The OR staff embraced the idea of PACS deployment in the department for a variety of reasons, chief among them being access to all of a patient's exams. In addition, surgeons were happy to have access to imaging tools such as window/level and measurements, during their procedures. The technology also provided them with quicker access to interoperative images, such as those provided by CR in the department. From the hospital's perspective, PACS OR adoption quickly slashed film costs for the service.

"The result was a $70,000 savings in film cost the first year by implementing PACS in the OR," Sapyta said.

There was, of course, an investment in infrastructure to deliver the technology to the OR. However, according to Sapyta, this was minimal when compared with the savings in film and labor. He noted that Central DuPage had to outfit each OR with a computer and monitors, but these were not $40,000 to $60,000 diagnostic reading workstations.

"If you look at the investment of hardware and wiring your hardware to the network versus the overall cost of the file room staff and the labor -- to us it was a no-brainer to do that," he said.

System success

Sapyta suggested that a facility should consider phasing in digital imaging technology to its other departments rather than a universal system-wide deployment. This allows other medical specialties a chance to gain a comfort level with the technology. For example, Central DuPage began extending the capabilities of PACS first to its emergency department. This gave surgeons an opportunity to view soft-copy images in use in a front-line department.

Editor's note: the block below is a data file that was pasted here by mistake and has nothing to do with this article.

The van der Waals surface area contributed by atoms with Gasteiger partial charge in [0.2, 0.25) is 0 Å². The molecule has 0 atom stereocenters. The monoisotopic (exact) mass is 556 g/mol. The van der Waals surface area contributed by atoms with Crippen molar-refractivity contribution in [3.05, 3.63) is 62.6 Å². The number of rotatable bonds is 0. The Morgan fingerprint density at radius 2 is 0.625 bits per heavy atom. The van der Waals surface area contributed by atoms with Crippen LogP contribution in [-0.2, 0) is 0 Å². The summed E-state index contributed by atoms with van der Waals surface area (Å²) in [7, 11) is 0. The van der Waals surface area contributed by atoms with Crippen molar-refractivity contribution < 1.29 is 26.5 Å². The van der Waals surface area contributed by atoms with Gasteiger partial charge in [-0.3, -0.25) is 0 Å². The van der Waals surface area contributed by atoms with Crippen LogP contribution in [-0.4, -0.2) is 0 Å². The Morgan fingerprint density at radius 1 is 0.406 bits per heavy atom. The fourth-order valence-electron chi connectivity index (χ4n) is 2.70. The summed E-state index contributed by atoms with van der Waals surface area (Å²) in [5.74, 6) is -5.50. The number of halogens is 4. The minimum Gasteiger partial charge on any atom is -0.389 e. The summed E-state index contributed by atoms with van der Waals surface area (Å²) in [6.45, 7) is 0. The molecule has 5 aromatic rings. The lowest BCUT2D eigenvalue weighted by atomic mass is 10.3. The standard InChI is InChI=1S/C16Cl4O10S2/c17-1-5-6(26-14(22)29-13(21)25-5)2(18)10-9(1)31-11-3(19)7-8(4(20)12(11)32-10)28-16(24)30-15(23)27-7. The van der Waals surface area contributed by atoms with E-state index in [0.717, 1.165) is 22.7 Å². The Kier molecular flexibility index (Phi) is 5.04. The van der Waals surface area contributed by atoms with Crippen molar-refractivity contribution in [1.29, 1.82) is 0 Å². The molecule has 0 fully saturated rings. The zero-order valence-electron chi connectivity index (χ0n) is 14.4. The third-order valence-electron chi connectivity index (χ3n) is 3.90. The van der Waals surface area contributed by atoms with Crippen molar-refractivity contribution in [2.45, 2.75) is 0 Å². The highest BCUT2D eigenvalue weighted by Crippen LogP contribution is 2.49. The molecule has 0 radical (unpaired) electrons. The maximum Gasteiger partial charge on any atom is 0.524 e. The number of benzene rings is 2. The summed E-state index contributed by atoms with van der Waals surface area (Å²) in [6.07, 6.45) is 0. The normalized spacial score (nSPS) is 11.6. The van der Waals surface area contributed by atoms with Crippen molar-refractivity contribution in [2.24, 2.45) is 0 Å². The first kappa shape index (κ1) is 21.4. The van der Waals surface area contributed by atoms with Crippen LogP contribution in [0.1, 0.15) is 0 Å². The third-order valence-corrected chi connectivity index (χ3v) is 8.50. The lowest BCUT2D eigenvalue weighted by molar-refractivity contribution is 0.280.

The PACS team also literally camped out in the surgeon's lounge for a week prior to implementation and demonstrated the system on various monitors and portable carts that were under consideration for deployment. The group held a monitor "bake off" for the OR nurses and surgeons so that they would have a chance to participate in the selection of technology that would be deployed in their department.

One of the greatest concerns of the surgical staff was the backup plan in place in case the system went down. Whereas other departments may be able to muddle through a 10-minute downtime, that was not an option for the OR. In case of a PACS failure, the OR immediately fails over to film, Sapyta said.

User policies for the OR -- sign-on process, access levels, and time-outs -- were created and signed off by the chief of surgery. Training was provided for all users of the system within the OR: nurses, surgeons, anesthesiologists, and OR technicians. In addition, Sapyta had members of his staff in the OR continually during the first two weeks of system deployment, providing assistance and demonstrating functionalities of the PACS.

"Don't start implementation too early and don't start implementation too late," Sapyta said. "Because if you start implementation too early, you may not get the comfort level; if you start implementation too late, the surgeons will get too used to using film."

By Jonathan S. Batchelor staff writer
August 29, 2006

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US in the ICU: An essential tool in critical care treatment, February 3, 2006

Copyright © 2006